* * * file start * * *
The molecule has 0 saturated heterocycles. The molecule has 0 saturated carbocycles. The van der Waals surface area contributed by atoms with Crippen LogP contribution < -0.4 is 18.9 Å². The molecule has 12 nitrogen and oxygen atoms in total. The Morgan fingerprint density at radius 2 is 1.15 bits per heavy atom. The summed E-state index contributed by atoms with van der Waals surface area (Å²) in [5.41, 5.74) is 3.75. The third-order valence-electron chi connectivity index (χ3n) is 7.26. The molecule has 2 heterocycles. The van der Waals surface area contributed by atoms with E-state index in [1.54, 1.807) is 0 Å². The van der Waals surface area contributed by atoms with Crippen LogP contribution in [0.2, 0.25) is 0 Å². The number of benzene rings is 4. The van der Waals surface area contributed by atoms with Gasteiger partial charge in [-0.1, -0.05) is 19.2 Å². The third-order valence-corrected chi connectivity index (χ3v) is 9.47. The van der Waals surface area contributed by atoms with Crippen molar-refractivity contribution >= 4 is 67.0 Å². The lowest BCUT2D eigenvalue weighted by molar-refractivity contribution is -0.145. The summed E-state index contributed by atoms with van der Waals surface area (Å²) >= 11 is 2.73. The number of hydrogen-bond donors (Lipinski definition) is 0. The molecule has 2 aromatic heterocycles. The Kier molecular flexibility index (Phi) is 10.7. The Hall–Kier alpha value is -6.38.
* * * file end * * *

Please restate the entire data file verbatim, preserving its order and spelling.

The molecule has 0 saturated heterocycles. The molecule has 0 saturated carbocycles. The van der Waals surface area contributed by atoms with Crippen LogP contribution < -0.4 is 18.9 Å². The molecule has 12 nitrogen and oxygen atoms in total. The Morgan fingerprint density at radius 2 is 1.15 bits per heavy atom. The summed E-state index contributed by atoms with van der Waals surface area (Å²) in [5.41, 5.74) is 3.75. The third-order valence-electron chi connectivity index (χ3n) is 7.26. The molecule has 2 heterocycles. The van der Waals surface area contributed by atoms with E-state index in [1.54, 1.807) is 0 Å². The van der Waals surface area contributed by atoms with Crippen LogP contribution in [0.2, 0.25) is 0 Å². The number of benzene rings is 4. The van der Waals surface area contributed by atoms with Gasteiger partial charge in [-0.1, -0.05) is 19.2 Å². The third-order valence-corrected chi connectivity index (χ3v) is 9.47. The van der Waals surface area contributed by atoms with Crippen molar-refractivity contribution >= 4 is 67.0 Å². The lowest BCUT2D eigenvalue weighted by molar-refractivity contribution is -0.145. The summed E-state index contributed by atoms with van der Waals surface area (Å²) >= 11 is 2.73. The number of hydrogen-bond donors (Lipinski definition) is 0. The molecule has 2 aromatic heterocycles. The Kier molecular flexibility index (Phi) is 10.7. The Hall–Kier alpha value is -6.38.